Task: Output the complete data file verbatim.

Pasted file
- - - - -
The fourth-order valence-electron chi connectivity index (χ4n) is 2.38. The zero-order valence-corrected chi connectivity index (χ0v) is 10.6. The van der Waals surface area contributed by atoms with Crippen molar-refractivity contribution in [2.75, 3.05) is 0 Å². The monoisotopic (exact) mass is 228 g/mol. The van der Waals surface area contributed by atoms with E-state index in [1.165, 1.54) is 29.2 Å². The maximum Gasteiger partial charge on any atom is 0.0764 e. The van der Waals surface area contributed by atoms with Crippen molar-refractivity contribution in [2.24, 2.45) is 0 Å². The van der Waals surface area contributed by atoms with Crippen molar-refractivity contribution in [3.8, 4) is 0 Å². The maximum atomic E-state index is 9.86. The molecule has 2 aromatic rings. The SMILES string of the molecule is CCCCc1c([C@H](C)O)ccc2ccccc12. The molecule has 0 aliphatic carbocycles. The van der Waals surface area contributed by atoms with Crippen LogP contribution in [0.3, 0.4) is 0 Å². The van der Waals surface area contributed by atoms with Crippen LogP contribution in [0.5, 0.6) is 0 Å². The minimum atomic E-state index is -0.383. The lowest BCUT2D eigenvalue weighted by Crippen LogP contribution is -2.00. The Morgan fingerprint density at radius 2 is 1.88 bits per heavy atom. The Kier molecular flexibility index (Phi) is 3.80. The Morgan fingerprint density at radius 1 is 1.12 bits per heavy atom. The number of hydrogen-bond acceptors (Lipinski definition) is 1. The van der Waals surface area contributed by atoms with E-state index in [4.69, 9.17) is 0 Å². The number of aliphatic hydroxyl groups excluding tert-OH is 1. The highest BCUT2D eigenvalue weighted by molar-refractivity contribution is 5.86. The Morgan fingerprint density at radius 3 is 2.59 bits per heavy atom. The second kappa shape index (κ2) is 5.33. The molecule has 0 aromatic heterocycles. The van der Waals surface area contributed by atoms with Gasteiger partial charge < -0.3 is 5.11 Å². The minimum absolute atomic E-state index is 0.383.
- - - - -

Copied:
The fourth-order valence-electron chi connectivity index (χ4n) is 2.38. The zero-order valence-corrected chi connectivity index (χ0v) is 10.6. The van der Waals surface area contributed by atoms with Crippen molar-refractivity contribution in [2.75, 3.05) is 0 Å². The monoisotopic (exact) mass is 228 g/mol. The van der Waals surface area contributed by atoms with E-state index in [1.165, 1.54) is 29.2 Å². The maximum Gasteiger partial charge on any atom is 0.0764 e. The van der Waals surface area contributed by atoms with Crippen molar-refractivity contribution in [2.24, 2.45) is 0 Å². The van der Waals surface area contributed by atoms with Crippen molar-refractivity contribution in [3.8, 4) is 0 Å². The maximum atomic E-state index is 9.86. The molecule has 2 aromatic rings. The SMILES string of the molecule is CCCCc1c([C@H](C)O)ccc2ccccc12. The molecule has 0 aliphatic carbocycles. The van der Waals surface area contributed by atoms with Crippen LogP contribution in [0.3, 0.4) is 0 Å². The van der Waals surface area contributed by atoms with Crippen LogP contribution in [0.5, 0.6) is 0 Å². The minimum atomic E-state index is -0.383. The lowest BCUT2D eigenvalue weighted by Crippen LogP contribution is -2.00. The Morgan fingerprint density at radius 2 is 1.88 bits per heavy atom. The Kier molecular flexibility index (Phi) is 3.80. The Morgan fingerprint density at radius 1 is 1.12 bits per heavy atom. The number of hydrogen-bond acceptors (Lipinski definition) is 1. The van der Waals surface area contributed by atoms with E-state index in [4.69, 9.17) is 0 Å². The number of aliphatic hydroxyl groups excluding tert-OH is 1. The highest BCUT2D eigenvalue weighted by molar-refractivity contribution is 5.86. The Morgan fingerprint density at radius 3 is 2.59 bits per heavy atom. The second kappa shape index (κ2) is 5.33. The molecule has 0 aromatic heterocycles. The van der Waals surface area contributed by atoms with Gasteiger partial charge < -0.3 is 5.11 Å². The minimum absolute atomic E-state index is 0.383.